Thus, by providing such generous welfare payments, we may actually not be helping recipients.

There should be a public-policy preference for work over welfare. And while it would be nice to raise the wages of entry-level service workers, government has no ability to do so. (Studies have shown that attempts to mandate wage increases, such as minimum-wage hikes, primarily result in higher unemployment for the lowest-skilled workers.)

If Congress and state legislatures are serious about reducing welfare dependence and rewarding work, they should consider strengthening work requirements in welfare programs, removing exemptions and narrowing the definition of work.

In New York, lawmakers should consider ways to shrink the gap between the value of welfare and work by reducing current benefit levels and tightening eligibility requirements.

The federal government funds 126 separate programs targeted towards low-income people, 72 of which provide either cash or in-kind benefits to individuals. (The rest fund community-wide programs for low-income neighborhoods, with no direct benefits to individuals.) State and local governments operate more welfare programs. Of course, no individual or family gets benefits from all 72 programs, but many do get aid from a number of them at any point in time. In the Empire State, a family receiving Temporary Assistance for Needy Families, Medicaid, food stamps, WIC, public housing, utility assistance and free commodities (like milk and cheese) would have a package of benefits worth $38,004, the seventh-highest in the nation. Welfare is slightly more generous in Connecticut, where benefits are worth $38,761; a person leaving welfare for work would have to earn $21.33 per hour to be better off. And in New Jersey, a worker would have to make $20.89 to beat welfare. Nationwide, our study found that the wage-equivalent value of benefits for a mother and two children ranged from a high of $60,590 in Hawaii to a low of $11,150 in Idaho. In 33 states and the District of Columbia, welfare pays more than an $8-an-hour job. In 12 states and DC, the welfare package is more generous than a $15-an-hour job. People Aren’t That Stupid While it’s beneficial to have a job, assuming there is hope of advancement, for those with no special skills there is little to no hope of advancement. Moreover, wages are taxed, welfare benefits are not. And what about day-care costs for single mothers? What about transportation costs? What about the value of extra leisure time? Add it all up and it makes perfect sense for many to remain on welfare for as long as they can. Minimum Wage Fallacy Given welfare benefits exceed minimum wage, it should not be surprising to find socialists arguing for higher minimum wages. And they are. In Seattle, a Campaign Seeks to Push Minimum Wage to $15. How successful would that be? Not very. The higher the minimum wage, the more incentive businesses have to get rid of employees and use hardware and software robots. And with the Fed suppressing interest rates, companies can borrow with minuscule interest rates and do just that. Should minimum wages rise, the recipient workers would benefit, but at the expense of millions of others who would lose a job or not get one. Then when prices rose in response, the socialists would ask for increased welfare benefits to keep up with the rising cost of living!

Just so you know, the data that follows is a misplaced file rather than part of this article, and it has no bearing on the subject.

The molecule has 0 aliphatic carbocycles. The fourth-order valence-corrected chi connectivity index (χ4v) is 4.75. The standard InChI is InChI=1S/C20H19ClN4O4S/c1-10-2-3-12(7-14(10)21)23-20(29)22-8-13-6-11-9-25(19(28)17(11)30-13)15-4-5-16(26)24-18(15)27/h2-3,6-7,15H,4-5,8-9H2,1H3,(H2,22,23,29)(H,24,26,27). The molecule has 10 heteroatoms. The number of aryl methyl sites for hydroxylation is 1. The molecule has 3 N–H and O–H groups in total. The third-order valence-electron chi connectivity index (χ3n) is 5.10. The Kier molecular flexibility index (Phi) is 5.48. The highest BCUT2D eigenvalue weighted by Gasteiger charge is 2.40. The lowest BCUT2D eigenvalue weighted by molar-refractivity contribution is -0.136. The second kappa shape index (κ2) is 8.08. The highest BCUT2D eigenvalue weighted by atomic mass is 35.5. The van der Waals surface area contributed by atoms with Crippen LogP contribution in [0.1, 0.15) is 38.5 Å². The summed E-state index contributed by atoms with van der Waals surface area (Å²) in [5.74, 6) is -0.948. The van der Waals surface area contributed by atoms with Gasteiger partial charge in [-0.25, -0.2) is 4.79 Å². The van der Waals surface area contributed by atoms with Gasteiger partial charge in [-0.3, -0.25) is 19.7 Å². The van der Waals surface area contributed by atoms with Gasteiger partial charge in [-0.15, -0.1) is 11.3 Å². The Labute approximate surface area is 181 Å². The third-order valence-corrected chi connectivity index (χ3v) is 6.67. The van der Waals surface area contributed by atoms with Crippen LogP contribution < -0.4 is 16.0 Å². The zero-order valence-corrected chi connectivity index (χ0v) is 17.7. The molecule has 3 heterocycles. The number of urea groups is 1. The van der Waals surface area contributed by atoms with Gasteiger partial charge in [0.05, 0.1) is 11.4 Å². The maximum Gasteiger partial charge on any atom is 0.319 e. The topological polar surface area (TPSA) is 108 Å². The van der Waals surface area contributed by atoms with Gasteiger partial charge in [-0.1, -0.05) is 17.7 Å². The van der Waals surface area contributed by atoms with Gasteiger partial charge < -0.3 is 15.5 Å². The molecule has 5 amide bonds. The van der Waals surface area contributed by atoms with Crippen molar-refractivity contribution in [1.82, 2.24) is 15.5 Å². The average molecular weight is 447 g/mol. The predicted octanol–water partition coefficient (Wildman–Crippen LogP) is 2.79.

Comments
  1. eric wynne taylor says:

    The Supply Side’s Communist Chinese Buddies Fought Tooth & Claw To Keep Their Domestic Content Manufacturing All Of These Years, and we cannot even keep half of ours in strategic areas!